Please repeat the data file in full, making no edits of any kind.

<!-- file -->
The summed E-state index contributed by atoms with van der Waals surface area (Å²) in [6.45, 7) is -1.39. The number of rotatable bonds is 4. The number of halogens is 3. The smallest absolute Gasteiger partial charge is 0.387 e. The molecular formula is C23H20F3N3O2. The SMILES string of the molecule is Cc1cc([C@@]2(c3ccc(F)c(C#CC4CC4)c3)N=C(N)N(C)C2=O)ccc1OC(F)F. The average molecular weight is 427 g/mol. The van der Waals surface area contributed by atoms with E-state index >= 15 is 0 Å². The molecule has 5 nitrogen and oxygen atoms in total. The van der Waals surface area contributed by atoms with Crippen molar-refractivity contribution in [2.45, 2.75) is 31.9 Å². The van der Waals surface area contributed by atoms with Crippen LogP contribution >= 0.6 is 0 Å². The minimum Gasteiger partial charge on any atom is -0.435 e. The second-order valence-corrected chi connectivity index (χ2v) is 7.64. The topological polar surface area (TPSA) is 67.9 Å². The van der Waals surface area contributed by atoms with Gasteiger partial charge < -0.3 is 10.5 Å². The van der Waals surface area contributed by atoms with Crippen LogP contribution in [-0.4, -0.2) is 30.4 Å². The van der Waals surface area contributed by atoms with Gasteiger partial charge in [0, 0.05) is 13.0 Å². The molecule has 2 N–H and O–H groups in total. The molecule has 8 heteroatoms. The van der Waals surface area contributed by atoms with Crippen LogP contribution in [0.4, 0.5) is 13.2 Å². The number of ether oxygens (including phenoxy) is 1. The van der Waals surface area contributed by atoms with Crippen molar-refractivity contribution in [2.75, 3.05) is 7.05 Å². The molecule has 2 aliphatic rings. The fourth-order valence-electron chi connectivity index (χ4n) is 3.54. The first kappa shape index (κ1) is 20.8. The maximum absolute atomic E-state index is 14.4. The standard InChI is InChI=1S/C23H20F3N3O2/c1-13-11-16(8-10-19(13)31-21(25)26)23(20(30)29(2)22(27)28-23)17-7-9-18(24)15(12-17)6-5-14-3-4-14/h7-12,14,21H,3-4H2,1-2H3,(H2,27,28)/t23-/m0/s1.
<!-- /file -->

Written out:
The summed E-state index contributed by atoms with van der Waals surface area (Å²) in [6.45, 7) is -1.39. The number of rotatable bonds is 4. The number of halogens is 3. The smallest absolute Gasteiger partial charge is 0.387 e. The molecular formula is C23H20F3N3O2. The SMILES string of the molecule is Cc1cc([C@@]2(c3ccc(F)c(C#CC4CC4)c3)N=C(N)N(C)C2=O)ccc1OC(F)F. The average molecular weight is 427 g/mol. The van der Waals surface area contributed by atoms with E-state index >= 15 is 0 Å². The molecule has 5 nitrogen and oxygen atoms in total. The van der Waals surface area contributed by atoms with Crippen molar-refractivity contribution in [2.45, 2.75) is 31.9 Å². The van der Waals surface area contributed by atoms with Crippen LogP contribution >= 0.6 is 0 Å². The minimum Gasteiger partial charge on any atom is -0.435 e. The second-order valence-corrected chi connectivity index (χ2v) is 7.64. The topological polar surface area (TPSA) is 67.9 Å². The van der Waals surface area contributed by atoms with Gasteiger partial charge < -0.3 is 10.5 Å². The van der Waals surface area contributed by atoms with Crippen LogP contribution in [-0.4, -0.2) is 30.4 Å². The van der Waals surface area contributed by atoms with Gasteiger partial charge in [0, 0.05) is 13.0 Å². The molecule has 2 N–H and O–H groups in total. The molecule has 8 heteroatoms. The van der Waals surface area contributed by atoms with Crippen LogP contribution in [0.4, 0.5) is 13.2 Å². The number of ether oxygens (including phenoxy) is 1. The van der Waals surface area contributed by atoms with Crippen molar-refractivity contribution in [2.75, 3.05) is 7.05 Å². The molecule has 2 aliphatic rings. The fourth-order valence-electron chi connectivity index (χ4n) is 3.54. The first kappa shape index (κ1) is 20.8. The maximum absolute atomic E-state index is 14.4. The standard InChI is InChI=1S/C23H20F3N3O2/c1-13-11-16(8-10-19(13)31-21(25)26)23(20(30)29(2)22(27)28-23)17-7-9-18(24)15(12-17)6-5-14-3-4-14/h7-12,14,21H,3-4H2,1-2H3,(H2,27,28)/t23-/m0/s1.